Using keyboard shortcuts can greatly increase your productivity, reduce repetitive strain, and help keep you focused. For example, highlighting text with the keyboard and pressing Ctrl + C is much faster than taking your hand from the keyboard, highlighting the text using the mouse, clicking copy from the file menu, and then putting your hand back in place on the keyboard. Below are our top 10 keyboard shortcuts we recommend everyone memorize and use.
Ctrl + C or Ctrl + Insert
Copy the highlighted text or selected item.
Ctrl + V or Shift + Insert
Paste the text or object that's in the clipboard.
Ctrl + Z and Ctrl + Y
Undo any change. For example, if you cut text, pressing this will undo it. This can also often be pressed multiple times to undo multiple changes. Pressing Ctrl + Y would redo the undo.
Ctrl + F
Open the Find in any program. This includes your Internet browser to find text on the current page.
Alt + Tab or Alt + Esc
Quickly switch between open programs moving forward.
Press Ctrl + Tab to switch between tabs in a program.
Adding the Shift key to Alt + Tab or Ctrl + Tab will move backwards. For example, if you are pressing Alt + Tab and pass the program you want to switch to, press Alt + Shift + Tab to move backwards to that program.
Windows Vista and 7 users can also press the Windows Key + Tab to switch through open programs in a full screenshot of the Window.
Ctrl + Back space
Pressing Ctrl + Backspace will delete a full word at a time instead of a single character.
Ctrl + Left arrow / Right arrow
Move the cursor one word at a time instead of one character at a time. If you wanted to highlight one word at a time you can hold down Ctrl + Shift and then press the left or right arrow key to move one word at a time in that direction while highlighting each word.
Ctrl + Home / End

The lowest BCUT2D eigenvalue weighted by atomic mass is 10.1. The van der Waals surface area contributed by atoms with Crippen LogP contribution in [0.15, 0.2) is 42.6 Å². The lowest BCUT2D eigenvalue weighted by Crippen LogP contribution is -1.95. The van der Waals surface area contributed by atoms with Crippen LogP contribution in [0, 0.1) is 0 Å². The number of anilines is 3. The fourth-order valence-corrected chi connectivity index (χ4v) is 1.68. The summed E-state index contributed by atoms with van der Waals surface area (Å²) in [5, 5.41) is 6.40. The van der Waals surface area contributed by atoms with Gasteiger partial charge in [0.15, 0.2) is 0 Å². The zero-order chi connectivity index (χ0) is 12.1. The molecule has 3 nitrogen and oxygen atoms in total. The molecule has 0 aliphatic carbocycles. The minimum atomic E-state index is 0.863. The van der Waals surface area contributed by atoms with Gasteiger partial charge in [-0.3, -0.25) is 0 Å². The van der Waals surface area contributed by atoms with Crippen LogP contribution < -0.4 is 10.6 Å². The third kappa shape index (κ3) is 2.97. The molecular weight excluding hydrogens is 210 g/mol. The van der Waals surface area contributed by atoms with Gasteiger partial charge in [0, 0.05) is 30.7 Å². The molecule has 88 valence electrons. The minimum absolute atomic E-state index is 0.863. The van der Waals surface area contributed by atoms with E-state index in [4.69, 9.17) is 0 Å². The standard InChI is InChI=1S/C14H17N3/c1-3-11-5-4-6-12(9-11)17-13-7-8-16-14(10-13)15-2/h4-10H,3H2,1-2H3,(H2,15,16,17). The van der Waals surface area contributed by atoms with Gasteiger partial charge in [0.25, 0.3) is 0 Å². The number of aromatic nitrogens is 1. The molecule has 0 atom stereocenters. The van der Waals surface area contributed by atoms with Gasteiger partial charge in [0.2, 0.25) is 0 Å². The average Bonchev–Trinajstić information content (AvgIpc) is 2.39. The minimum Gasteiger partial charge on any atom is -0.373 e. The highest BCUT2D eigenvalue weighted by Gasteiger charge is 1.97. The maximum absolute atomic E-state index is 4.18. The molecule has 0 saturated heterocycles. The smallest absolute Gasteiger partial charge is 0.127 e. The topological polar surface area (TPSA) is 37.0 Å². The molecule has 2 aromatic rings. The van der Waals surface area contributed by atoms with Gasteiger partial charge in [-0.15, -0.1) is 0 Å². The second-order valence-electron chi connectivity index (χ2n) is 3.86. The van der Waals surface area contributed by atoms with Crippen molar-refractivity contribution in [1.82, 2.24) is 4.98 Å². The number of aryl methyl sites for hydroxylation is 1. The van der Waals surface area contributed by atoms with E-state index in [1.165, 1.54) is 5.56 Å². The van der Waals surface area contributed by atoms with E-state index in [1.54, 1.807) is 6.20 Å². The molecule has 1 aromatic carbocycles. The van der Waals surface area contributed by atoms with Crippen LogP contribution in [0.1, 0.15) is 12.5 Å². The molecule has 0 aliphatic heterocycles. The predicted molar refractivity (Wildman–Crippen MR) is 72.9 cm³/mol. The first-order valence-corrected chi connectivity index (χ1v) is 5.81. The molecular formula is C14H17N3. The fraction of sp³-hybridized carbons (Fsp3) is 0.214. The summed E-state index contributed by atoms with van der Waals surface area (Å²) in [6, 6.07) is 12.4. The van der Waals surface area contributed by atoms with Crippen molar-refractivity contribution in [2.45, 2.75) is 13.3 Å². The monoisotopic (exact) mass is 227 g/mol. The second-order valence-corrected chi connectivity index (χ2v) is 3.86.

Move the cursor to the beginning or end of a document.
Ctrl + P
Print the page being viewed. For example, the document in Microsoft Word or the web page in your Internet browser.
Page Up / Space bar and Page Down
Pressing either the page up or page down key will move that page one page at a time in that direction. When browsing the Internet pressing the space bar will also move the page down one page at a time. If you press Shift and the Space bar the page will go up a page at a time.
Do you ever find yourself with too many windows minimized in your taskbar? Its frustrating searching through the muddled mess especially when I have to look at two items at once! Minimize, maximize, adjust the size, etc! It gets really monotonous!
Some people are fortunate enough to have two monitors to streamline this process, but what about a tidbit for all the single-screeners out there?
If you are using Windows 7:
1.Drag the title bar of a window to the left or right side of the screen until an outline of the expanded window appears.
2.Release the mouse to expand the window.
3.Repeat steps 1 and 2 with another window to arrange the windows side by side.
To return the window to its original size, drag the title bar away from the top of the desktop and then release.
To snap an active window to the side of the desktop using the keyboard, press either Windows logo key +Left Arrow or Windows logo key +Right Arrow.
For those using older versions of Windows, hold Ctrl and Left-click a couple of windows on your taskbar. This should select both of them. Now, Right-click and choose either Show Windows Stacked or Show Windows Side by Side.